In the film, Abimana’s character, Arifin, is a wedding videographer who also runs "layar tancap" (open air film screening).

He and Kuntz said the younger generation should know that layar tancap used to be an important part of the country's film ecosystem.

A film in a film: Jidate Ahmad and Fatih Unru play best friends who try to make a film about mythical legend Ki Ageng Selo in 'Petualangan Menangkap Petir.' (Photo courtesy of Fourcolours Films)

The appearance of the Ki Ageng Selo story is also important. Kuntz said children are starting to forget local folktales, and Ki Ageng Selo is here to remind them of these legends.

Varieties of the same tale are found in Boyolali, Solo and small towns on the border of Central Java and East Java. But Kuntz decided to film the movie in Boyolali because he grew up in the sleepy town.

"We wanted to give children their own local superhero," he said.

Where Are the Children's Films?

Petualangan Menangkap Petir is currently the only Indonesian children’s film being screened in cinemas.

Last month, we had Riri Riza’s "Kulari Ke Pantai" ("I Run to the Beach") and Ifa Isfansyah’s "Koki-Koki Cilik" ("Tiny Chefs"). The only other children’s movies being shown in Indonesian cinemas are made in Hollywood.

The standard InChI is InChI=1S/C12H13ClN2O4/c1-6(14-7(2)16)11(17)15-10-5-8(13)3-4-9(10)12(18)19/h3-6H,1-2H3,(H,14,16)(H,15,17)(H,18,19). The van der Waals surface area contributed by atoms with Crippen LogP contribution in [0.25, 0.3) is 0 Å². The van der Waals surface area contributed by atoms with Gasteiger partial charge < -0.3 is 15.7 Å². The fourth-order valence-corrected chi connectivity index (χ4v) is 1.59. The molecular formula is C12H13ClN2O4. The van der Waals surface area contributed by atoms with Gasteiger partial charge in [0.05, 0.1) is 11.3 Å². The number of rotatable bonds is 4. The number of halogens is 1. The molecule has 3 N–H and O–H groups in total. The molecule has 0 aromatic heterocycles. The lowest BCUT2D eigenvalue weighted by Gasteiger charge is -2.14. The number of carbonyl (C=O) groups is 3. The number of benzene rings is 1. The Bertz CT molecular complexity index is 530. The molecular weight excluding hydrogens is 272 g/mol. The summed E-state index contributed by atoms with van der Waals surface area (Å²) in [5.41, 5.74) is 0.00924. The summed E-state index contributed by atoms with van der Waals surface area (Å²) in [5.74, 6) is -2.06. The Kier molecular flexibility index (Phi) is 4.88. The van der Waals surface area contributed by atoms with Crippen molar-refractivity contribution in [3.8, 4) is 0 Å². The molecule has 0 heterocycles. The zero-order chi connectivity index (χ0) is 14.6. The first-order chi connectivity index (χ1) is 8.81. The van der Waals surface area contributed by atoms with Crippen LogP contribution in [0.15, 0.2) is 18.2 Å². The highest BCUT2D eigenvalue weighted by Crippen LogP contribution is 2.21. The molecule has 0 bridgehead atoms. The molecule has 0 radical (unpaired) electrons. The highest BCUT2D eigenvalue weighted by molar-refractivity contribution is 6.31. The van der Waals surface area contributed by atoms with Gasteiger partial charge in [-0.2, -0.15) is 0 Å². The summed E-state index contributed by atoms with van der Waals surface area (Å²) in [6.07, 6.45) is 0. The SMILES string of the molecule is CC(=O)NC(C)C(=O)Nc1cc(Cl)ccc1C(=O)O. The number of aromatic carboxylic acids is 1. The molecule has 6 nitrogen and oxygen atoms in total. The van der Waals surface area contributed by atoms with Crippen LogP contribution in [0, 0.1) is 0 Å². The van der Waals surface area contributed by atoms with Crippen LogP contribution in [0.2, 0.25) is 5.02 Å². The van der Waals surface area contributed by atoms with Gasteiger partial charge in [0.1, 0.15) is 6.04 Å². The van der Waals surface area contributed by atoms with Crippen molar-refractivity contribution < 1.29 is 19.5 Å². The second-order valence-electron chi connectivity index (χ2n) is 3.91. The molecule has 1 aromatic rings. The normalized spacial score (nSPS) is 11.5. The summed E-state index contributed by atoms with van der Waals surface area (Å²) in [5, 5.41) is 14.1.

According to data from the Creative Economy Agency (Bekraf) and Film Censorship Board (LSF), only 22 out of 201 films produced in Indonesia between January 2017 and the first quarter of 2018 are rated "semua umur" (all ages).

Abimana said this was the main reason why he wanted to produce Petualangan Menangkap Petir. Since there are so few children's films, parents often take their kids to see films that are only meant for older audiences.

"We simply don't have enough children’s films. So when Kuntz asked me to get on board this movie, I said yes immediately. I have kids and I want to be able to take my kids to the movies," he said.

Abimana said he is well aware a project like this is financially risky since historically children's films don't do very well at the box office.

"Do we have a market for a film like this yet? Probably not. What we have is a market for horror movies. A market for dramas. The only major children's film hit we've had is Riri Riza's "Petualangan Sherina" [2000]," Abimana said.

Thirteen-year-old Fatih Unru, who plays Jaiyen, said he sees a lot of teenagers his age at the cinemas, but not so many films tailored to their taste.

"We don't want kinds to watch only romance or horror movies. There should be more films like this," the stand-up comedian said.

To attract more interest in children's films, Bekraf and Miles Films held "Lomba Cipta Lagu Anak" ("Children’s Song Competition") from April to June this year. The winning songs were promised to be included in the soundtrack for a movie yet to be determined.

One of the winners, "Menjelajah Dunia," composed by Nurul Susantono and sung by Maisha Kanna, is now featured in Petualangan Menangkap Petir.

The movie also features a remix of Endank Soekamti’s pop punk song "Liburan" ("Holiday"), sung by Zara Leola.

Additional reporting by Dina Fitri Anisa of Suara Pembaruan